I believe this series is only three volumes in Japan, so I’m not expecting much in terms of coherence. That said, if you like Komaeda, it’s an easy purchase. He is all over this manga, and he is dramatic as fuck. Which is all the player wants, really.

Danganronpa: The Animation, Vol. 1

By Spike Chunsoft and Takashi Tsukimi. Released in Japan by Kadokawa Shoten, serialized in the magazine Shonen Ace. Released in North America by Dark Horse.

I have made my opinions on the glut of ‘survival game’ manga well known by now, I hope. In general, if you’re writing a survival game manga, you need a lot to keep me interested, as teens locked in a school and killed off one by one has zoomed WAY past vampires and sadistic shoujo boyfriends in the things I avoid sweepstakes. And yet sometimes I do hear so much about a title that I feel the need to check it out anyway. Such a title is Danganronpa, which was originally a game and then got adapted to an anime. The manga wears on its sleeve that it’s adapting the anime and not the game, which is likely why it’s only 4 volumes instead of the 9-10 I’d expect otherwise. That said, what makes Danganronpa stand out?


Well, for starters it’s far more overdramatic than the usual glumness I’ve seen from survival game manga before. Monokuma, the bear lurking in the background on the cover, seems to be both the manga’s mascot and its villain. He’s a ludicrously cruel and over the top figure, making bear puns as he gleefully executes people. He’s just a lot of fun, and stands out in particular because the rest of the cast of students are stereotypes, many deliberately so. Our hero is the average “player character” type, we get the jock, the idol, the fashion plate, the overweight otaku, etc. With a cast like this, that sort of shorthand is necessary as you’ll know at a glance what they’re like and how they’ll react. Plus, of course, the cast starts getting killed off fairly quickly, so you don’t have to remember all of them.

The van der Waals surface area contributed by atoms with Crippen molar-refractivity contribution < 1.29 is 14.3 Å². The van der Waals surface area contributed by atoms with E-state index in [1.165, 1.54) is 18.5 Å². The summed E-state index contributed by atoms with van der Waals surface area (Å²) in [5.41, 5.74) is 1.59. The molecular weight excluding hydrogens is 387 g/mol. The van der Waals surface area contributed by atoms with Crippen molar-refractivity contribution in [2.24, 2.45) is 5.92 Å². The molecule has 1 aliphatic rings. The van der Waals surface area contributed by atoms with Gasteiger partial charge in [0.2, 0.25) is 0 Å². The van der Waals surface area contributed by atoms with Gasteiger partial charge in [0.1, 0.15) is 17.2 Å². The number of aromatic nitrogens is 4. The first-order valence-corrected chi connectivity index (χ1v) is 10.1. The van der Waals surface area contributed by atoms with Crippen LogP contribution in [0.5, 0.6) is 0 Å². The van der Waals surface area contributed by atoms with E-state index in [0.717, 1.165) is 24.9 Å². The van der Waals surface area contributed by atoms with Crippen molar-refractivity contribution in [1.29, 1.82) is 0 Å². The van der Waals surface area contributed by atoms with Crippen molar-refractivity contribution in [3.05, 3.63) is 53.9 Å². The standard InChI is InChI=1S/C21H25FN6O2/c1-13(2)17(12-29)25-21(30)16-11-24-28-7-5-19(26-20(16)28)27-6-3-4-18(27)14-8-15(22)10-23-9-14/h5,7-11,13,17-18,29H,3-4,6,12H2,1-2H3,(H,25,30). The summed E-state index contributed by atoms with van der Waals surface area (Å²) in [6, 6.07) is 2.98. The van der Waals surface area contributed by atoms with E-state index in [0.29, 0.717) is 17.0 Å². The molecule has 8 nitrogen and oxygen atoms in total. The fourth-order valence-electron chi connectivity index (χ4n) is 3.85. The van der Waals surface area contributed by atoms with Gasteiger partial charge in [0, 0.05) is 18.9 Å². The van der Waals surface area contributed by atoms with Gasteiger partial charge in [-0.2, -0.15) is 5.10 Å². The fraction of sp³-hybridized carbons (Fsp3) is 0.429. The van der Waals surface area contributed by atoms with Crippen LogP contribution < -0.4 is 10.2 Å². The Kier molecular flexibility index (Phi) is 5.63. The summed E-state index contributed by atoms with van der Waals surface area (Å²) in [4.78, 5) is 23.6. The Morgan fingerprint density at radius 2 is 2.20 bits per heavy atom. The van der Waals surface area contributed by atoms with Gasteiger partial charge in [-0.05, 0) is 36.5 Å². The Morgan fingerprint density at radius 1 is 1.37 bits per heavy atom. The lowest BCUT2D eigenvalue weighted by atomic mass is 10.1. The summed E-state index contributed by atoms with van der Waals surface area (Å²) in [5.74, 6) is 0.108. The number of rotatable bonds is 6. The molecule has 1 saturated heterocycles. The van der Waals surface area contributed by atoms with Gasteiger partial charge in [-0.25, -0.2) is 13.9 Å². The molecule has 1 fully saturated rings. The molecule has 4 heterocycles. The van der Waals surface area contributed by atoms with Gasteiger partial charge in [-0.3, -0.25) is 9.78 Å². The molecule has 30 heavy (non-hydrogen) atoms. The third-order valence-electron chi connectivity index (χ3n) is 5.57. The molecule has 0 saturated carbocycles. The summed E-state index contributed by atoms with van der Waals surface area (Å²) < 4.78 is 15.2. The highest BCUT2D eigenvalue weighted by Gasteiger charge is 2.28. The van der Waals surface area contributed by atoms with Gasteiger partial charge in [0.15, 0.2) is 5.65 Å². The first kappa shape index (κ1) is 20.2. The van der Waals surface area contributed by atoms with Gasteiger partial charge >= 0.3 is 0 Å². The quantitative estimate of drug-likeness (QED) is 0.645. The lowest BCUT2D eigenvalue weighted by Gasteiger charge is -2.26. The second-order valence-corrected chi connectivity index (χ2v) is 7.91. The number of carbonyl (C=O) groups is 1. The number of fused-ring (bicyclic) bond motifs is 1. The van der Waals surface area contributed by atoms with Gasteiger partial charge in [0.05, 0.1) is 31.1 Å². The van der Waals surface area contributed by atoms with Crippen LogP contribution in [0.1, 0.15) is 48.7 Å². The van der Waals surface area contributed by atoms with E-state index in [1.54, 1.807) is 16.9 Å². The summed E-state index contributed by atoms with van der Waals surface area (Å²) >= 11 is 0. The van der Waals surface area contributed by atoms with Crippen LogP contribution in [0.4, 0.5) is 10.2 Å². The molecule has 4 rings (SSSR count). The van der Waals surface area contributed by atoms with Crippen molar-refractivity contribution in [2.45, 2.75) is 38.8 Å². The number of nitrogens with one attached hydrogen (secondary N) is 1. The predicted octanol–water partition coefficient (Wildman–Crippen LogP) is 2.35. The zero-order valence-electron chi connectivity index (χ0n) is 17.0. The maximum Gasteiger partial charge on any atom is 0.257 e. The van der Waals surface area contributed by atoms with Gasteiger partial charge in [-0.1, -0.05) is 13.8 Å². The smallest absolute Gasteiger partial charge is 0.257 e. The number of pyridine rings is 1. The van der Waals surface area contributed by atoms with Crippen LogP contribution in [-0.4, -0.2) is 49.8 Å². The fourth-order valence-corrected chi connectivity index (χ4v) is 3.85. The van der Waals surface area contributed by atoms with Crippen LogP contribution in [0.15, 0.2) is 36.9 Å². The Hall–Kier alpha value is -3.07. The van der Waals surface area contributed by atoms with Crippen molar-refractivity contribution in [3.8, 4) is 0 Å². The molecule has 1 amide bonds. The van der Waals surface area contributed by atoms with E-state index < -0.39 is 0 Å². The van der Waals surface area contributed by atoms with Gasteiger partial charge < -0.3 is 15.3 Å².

The other interesting aspect of this title is the trial sequence. Basically the kids are told they can escape the school if they kill someone – but they have to get away with it. There’s a trial, and if the killer isn’t found, the rest of the cast will get punished. Of course, the killer is found, as our hero is very good at deductions, and is helped out by a stoic girl who seems to be a detective, and I suspect may be a love interest except this is one of those series where everyone tends to die, so I won’t commit to that just yet. And the kids aren’t complete sociopaths either, mostly killing out of terror and fear of blackmail. I was also amused at how easy it was to solve the first murder’s ‘written in blood’ clue, and the manga must have agreed with me, as the cast also figures it out immediately.

This is a title that’s pretty much marketed to fans of the gmae or anime, and they should find it quite enjoyable. If you haven’t seen either, it’s still pretty good, keeping in mind the usual irritations of the genre. The comedy and dramatics help make that less of a poison pill this time around, though.